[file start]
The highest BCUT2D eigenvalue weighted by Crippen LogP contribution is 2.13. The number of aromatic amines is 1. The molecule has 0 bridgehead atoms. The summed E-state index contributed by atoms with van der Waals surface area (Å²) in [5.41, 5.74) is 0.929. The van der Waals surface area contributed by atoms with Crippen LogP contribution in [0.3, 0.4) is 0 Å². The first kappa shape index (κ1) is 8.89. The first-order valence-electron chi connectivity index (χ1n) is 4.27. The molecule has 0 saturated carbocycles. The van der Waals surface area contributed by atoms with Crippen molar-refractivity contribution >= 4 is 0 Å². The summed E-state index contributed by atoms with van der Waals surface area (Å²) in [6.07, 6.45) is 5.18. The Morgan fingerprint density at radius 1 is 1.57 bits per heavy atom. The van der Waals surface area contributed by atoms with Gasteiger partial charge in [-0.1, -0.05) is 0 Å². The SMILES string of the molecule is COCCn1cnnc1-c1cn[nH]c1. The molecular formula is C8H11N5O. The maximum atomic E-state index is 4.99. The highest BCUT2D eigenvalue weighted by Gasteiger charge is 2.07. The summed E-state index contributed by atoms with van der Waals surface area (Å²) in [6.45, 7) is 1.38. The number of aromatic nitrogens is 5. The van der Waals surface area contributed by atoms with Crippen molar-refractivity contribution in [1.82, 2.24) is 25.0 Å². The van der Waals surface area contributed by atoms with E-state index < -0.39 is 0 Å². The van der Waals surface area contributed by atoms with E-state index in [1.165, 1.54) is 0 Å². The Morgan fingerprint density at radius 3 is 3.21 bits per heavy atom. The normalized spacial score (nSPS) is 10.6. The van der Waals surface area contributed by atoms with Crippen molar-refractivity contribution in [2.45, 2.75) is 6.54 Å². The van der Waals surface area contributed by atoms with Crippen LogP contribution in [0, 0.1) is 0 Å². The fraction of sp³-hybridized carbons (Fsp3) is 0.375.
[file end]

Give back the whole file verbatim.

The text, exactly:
The highest BCUT2D eigenvalue weighted by Crippen LogP contribution is 2.13. The number of aromatic amines is 1. The molecule has 0 bridgehead atoms. The summed E-state index contributed by atoms with van der Waals surface area (Å²) in [5.41, 5.74) is 0.929. The van der Waals surface area contributed by atoms with Crippen LogP contribution in [0.3, 0.4) is 0 Å². The first kappa shape index (κ1) is 8.89. The first-order valence-electron chi connectivity index (χ1n) is 4.27. The molecule has 0 saturated carbocycles. The van der Waals surface area contributed by atoms with Crippen molar-refractivity contribution >= 4 is 0 Å². The summed E-state index contributed by atoms with van der Waals surface area (Å²) in [6.07, 6.45) is 5.18. The Morgan fingerprint density at radius 1 is 1.57 bits per heavy atom. The van der Waals surface area contributed by atoms with Gasteiger partial charge in [-0.1, -0.05) is 0 Å². The SMILES string of the molecule is COCCn1cnnc1-c1cn[nH]c1. The molecular formula is C8H11N5O. The maximum atomic E-state index is 4.99. The highest BCUT2D eigenvalue weighted by Gasteiger charge is 2.07. The summed E-state index contributed by atoms with van der Waals surface area (Å²) in [6.45, 7) is 1.38. The number of aromatic nitrogens is 5. The van der Waals surface area contributed by atoms with Crippen molar-refractivity contribution in [1.82, 2.24) is 25.0 Å². The van der Waals surface area contributed by atoms with E-state index < -0.39 is 0 Å². The van der Waals surface area contributed by atoms with E-state index in [1.165, 1.54) is 0 Å². The Morgan fingerprint density at radius 3 is 3.21 bits per heavy atom. The normalized spacial score (nSPS) is 10.6. The van der Waals surface area contributed by atoms with Crippen molar-refractivity contribution in [2.45, 2.75) is 6.54 Å². The van der Waals surface area contributed by atoms with Crippen LogP contribution in [0, 0.1) is 0 Å². The fraction of sp³-hybridized carbons (Fsp3) is 0.375.